Eviction system ‘allows itself to be gamed,’ frustrating landlords

As Miller tells it, the tenants at one of his properties, a house in Calabasas that rents for $5,225 a month, stopped making payments last summer. Miller began eviction proceedings in August.”Six months later,” he told me, “they’re still in the house.”

There are even services that specialize in buying extra time for renters who know that eviction is inevitable but want to stay put for as long as possible.

An L.A. company called 866-Eviction markets Eviction-delay services such as 866-Eviction specialize in preparing stacks of go-slow court motions for clients. Typically, the client simply has to sign his or her name to the documents.

Julian Moutan, 866-Eviction’s office manager, told me the company “is just helping the little guy.” He said a few months of rent-free housing isn’t much to ask of landlords, “considering how high the rents are in California.”

itself online as the “#1 eviction delay service” and says it can deliver for clients “2 to 7 months rent-free.”


El Cajon Families Protest ServPro

March 21, 2016

by Carlos Correa

EL CAJON – Families and neighbors impacted by a chemical contamination in El Cajon gathered for a peaceful rally.

“We want justice, we want justice,” the crowd yelled.

Protestors say they’re taking a stand against Servpro, a water mitigation company.

The Morena family hired Servpro in December.

During the process workers used a non-toxic substance called Sporicidin designed to kill mold and mildew.



Handymen Defy Contracting Law at CSLB Sting in San Diego

Working as a handyman is fine – as long as that person stays under the legal limit for construction that requires a California contractor license. A Contractors State License Board (CSLB) sting operation last week in Chula Vista showed, unfortunately, that too many fix-it types are crossing that $500 line. Four who advertised as handymen were among the 17 persons cited in the Feb. 24-25, 2016 sting.

“We’re finding that many persons who bill themselves as jack-of-all-trades are uninformed, or don’t care that there’s a cap of $500 on the construction services they may perform,” said CSLB Registrar Cindi Christenson. “They may be able to fix small things around the house, but we often see self-described handymen taking on projects that are beyond their skill or experience level, and that can be dangerous.”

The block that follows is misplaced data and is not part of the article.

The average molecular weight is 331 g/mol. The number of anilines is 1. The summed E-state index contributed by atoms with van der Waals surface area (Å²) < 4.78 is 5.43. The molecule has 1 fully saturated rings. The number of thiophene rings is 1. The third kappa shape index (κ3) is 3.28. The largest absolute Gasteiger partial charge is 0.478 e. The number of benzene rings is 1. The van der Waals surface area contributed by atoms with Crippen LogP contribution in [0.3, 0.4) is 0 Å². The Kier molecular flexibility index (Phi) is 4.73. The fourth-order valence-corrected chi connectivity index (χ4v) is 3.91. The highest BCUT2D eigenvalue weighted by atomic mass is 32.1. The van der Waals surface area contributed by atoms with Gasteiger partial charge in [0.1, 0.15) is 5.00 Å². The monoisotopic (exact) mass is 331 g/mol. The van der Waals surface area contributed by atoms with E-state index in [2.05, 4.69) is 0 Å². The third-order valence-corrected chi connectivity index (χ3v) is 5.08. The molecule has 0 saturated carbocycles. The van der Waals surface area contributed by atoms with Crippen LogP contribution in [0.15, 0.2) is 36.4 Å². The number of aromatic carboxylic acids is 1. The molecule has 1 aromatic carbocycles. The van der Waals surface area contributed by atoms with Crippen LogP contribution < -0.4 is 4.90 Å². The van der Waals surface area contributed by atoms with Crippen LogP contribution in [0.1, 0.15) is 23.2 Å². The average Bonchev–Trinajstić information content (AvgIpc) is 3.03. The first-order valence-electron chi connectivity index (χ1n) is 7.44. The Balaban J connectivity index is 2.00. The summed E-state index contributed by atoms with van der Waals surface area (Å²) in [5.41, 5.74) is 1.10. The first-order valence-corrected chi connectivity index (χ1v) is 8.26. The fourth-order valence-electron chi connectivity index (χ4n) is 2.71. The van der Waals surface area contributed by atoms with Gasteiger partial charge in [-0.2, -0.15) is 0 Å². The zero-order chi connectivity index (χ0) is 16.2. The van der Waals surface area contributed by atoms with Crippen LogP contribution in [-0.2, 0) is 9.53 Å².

The sting took place at a single-family home just east of State Route 805. Investigators with CSLB’s Statewide Investigative Fraud Team (SWIFT) posed as the homeowners seeking bids on improvement projects such as tile and concrete work, new stucco, tree removal, and painting. They created a contact list of persons suspected of unlicensed contracting through online advertising sites, flyers, vehicle advertisements, and internal case files.

Eight persons who came to the house and turned in bids were cited on illegal contracting charges on the sting’s first day. Nine received misdemeanor citations on the operation’s second day, Feb. 25. Sixteen of the 17 were cited for contracting without a state license (Business and Professions Code (BPC) section (§) 7028). Officers from the Chula Vista Police Department assisted in the sting.

Besides handymen acting as licensed contractors, investigators found that persons offering landscape and tree services were playing fast and loose with state contracting laws. Seven of those cited submitted bids for that work well in excess of the $500 state limit; the highest was $8,000.


Most common Maintenance items we are challenged with daily.

Maintenance trouble shooting to save money and TIME for our owners and our renters.

  • Garbage disposal does not work:
    • When you turn it on what does it do?  Does it hum or is it silent?
    • Average cost to replace these days is $225.
    • Refrigerator does not work:
      • When you open the door, does the light come on?
  • Electric oven or stove top does not work:
    • Do you have any power to the appliance?
  • Gas range or stove top does not work:
    • Does the appliance have a pilot light or do they hear a click when they light? (electronic ignition)
  • Washing machine not working:
    • When you turn it on what happens?
  • My sink is leaking:
    • Where is the leak coming from and how bad is it?
  • My bathtub is leaking:
    • Where is the leak and how bad is it?
      • As an aside, make sure there is no water damage to carpet or flooring or drywall as a result of this leak – if there is, please take pics
  • My air conditioning isn’t working:
    • Do you really HAVE air conditioning?  If so, what kind?  Is there a box in the wall that you turn on? Or is there a thermostat on the wall?